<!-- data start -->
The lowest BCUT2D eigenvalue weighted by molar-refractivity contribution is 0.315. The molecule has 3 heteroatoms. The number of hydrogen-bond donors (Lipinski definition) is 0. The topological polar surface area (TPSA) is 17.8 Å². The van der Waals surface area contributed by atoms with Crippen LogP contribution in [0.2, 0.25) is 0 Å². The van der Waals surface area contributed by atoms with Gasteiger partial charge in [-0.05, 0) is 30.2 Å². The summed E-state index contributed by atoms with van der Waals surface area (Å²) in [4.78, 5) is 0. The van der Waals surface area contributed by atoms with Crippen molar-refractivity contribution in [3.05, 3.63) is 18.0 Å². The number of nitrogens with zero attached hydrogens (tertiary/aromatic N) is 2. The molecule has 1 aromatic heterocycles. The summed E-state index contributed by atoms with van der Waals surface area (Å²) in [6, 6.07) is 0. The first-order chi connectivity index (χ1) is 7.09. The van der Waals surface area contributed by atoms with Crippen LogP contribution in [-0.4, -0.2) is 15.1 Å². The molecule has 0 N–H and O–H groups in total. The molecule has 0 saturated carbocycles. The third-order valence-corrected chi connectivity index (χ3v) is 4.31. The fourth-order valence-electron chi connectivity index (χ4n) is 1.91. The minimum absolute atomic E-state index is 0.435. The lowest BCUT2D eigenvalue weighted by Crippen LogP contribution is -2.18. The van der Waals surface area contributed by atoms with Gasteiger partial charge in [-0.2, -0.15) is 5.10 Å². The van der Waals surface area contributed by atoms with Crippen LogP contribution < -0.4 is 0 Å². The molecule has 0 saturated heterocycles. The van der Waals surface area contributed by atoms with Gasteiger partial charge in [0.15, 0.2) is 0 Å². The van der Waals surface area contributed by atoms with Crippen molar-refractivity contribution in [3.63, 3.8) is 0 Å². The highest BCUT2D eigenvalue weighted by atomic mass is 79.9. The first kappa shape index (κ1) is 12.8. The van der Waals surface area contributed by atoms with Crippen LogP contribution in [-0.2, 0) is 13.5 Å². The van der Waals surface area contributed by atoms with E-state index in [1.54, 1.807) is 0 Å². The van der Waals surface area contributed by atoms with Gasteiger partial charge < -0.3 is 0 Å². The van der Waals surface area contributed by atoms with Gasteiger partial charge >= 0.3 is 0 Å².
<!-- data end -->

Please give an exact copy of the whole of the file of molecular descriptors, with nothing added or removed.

The lowest BCUT2D eigenvalue weighted by molar-refractivity contribution is 0.315. The molecule has 3 heteroatoms. The number of hydrogen-bond donors (Lipinski definition) is 0. The topological polar surface area (TPSA) is 17.8 Å². The van der Waals surface area contributed by atoms with Crippen LogP contribution in [0.2, 0.25) is 0 Å². The van der Waals surface area contributed by atoms with Gasteiger partial charge in [-0.05, 0) is 30.2 Å². The summed E-state index contributed by atoms with van der Waals surface area (Å²) in [4.78, 5) is 0. The van der Waals surface area contributed by atoms with Crippen molar-refractivity contribution in [3.05, 3.63) is 18.0 Å². The number of nitrogens with zero attached hydrogens (tertiary/aromatic N) is 2. The molecule has 1 aromatic heterocycles. The summed E-state index contributed by atoms with van der Waals surface area (Å²) in [6, 6.07) is 0. The first-order chi connectivity index (χ1) is 7.09. The van der Waals surface area contributed by atoms with Crippen LogP contribution in [-0.4, -0.2) is 15.1 Å². The molecule has 0 N–H and O–H groups in total. The molecule has 0 saturated carbocycles. The third-order valence-corrected chi connectivity index (χ3v) is 4.31. The fourth-order valence-electron chi connectivity index (χ4n) is 1.91. The minimum absolute atomic E-state index is 0.435. The lowest BCUT2D eigenvalue weighted by Crippen LogP contribution is -2.18. The van der Waals surface area contributed by atoms with Gasteiger partial charge in [-0.2, -0.15) is 5.10 Å². The van der Waals surface area contributed by atoms with Crippen LogP contribution < -0.4 is 0 Å². The molecule has 0 saturated heterocycles. The van der Waals surface area contributed by atoms with Gasteiger partial charge in [0.15, 0.2) is 0 Å². The van der Waals surface area contributed by atoms with Crippen molar-refractivity contribution in [3.63, 3.8) is 0 Å². The highest BCUT2D eigenvalue weighted by atomic mass is 79.9. The first kappa shape index (κ1) is 12.8. The van der Waals surface area contributed by atoms with Crippen LogP contribution in [-0.2, 0) is 13.5 Å². The van der Waals surface area contributed by atoms with E-state index in [1.54, 1.807) is 0 Å². The van der Waals surface area contributed by atoms with Gasteiger partial charge < -0.3 is 0 Å². The van der Waals surface area contributed by atoms with Gasteiger partial charge >= 0.3 is 0 Å².